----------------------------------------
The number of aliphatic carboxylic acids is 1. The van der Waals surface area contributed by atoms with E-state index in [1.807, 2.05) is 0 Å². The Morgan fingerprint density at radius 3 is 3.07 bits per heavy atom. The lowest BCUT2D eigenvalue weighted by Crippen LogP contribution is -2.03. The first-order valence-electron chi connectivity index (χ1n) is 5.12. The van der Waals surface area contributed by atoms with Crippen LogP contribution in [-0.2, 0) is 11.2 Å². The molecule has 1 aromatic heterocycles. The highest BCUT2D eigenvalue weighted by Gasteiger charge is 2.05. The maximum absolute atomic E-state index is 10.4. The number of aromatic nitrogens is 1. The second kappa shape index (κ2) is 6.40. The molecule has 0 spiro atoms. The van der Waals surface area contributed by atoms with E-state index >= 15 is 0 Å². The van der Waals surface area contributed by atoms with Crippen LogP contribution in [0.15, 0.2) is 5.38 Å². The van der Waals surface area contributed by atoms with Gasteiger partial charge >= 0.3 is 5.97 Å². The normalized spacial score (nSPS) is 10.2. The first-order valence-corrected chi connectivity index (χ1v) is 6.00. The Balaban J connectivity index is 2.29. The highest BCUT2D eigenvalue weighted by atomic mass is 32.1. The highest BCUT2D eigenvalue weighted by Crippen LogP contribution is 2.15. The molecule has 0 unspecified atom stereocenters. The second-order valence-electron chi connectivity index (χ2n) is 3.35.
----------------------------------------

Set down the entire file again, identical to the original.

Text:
The number of aliphatic carboxylic acids is 1. The van der Waals surface area contributed by atoms with E-state index in [1.807, 2.05) is 0 Å². The Morgan fingerprint density at radius 3 is 3.07 bits per heavy atom. The lowest BCUT2D eigenvalue weighted by Crippen LogP contribution is -2.03. The first-order valence-electron chi connectivity index (χ1n) is 5.12. The van der Waals surface area contributed by atoms with Crippen LogP contribution in [-0.2, 0) is 11.2 Å². The molecule has 1 aromatic heterocycles. The highest BCUT2D eigenvalue weighted by Gasteiger charge is 2.05. The maximum absolute atomic E-state index is 10.4. The number of aromatic nitrogens is 1. The second kappa shape index (κ2) is 6.40. The molecule has 0 spiro atoms. The van der Waals surface area contributed by atoms with E-state index >= 15 is 0 Å². The van der Waals surface area contributed by atoms with Crippen LogP contribution in [0.15, 0.2) is 5.38 Å². The van der Waals surface area contributed by atoms with Gasteiger partial charge >= 0.3 is 5.97 Å². The normalized spacial score (nSPS) is 10.2. The first-order valence-corrected chi connectivity index (χ1v) is 6.00. The Balaban J connectivity index is 2.29. The highest BCUT2D eigenvalue weighted by atomic mass is 32.1. The highest BCUT2D eigenvalue weighted by Crippen LogP contribution is 2.15. The molecule has 0 unspecified atom stereocenters. The second-order valence-electron chi connectivity index (χ2n) is 3.35.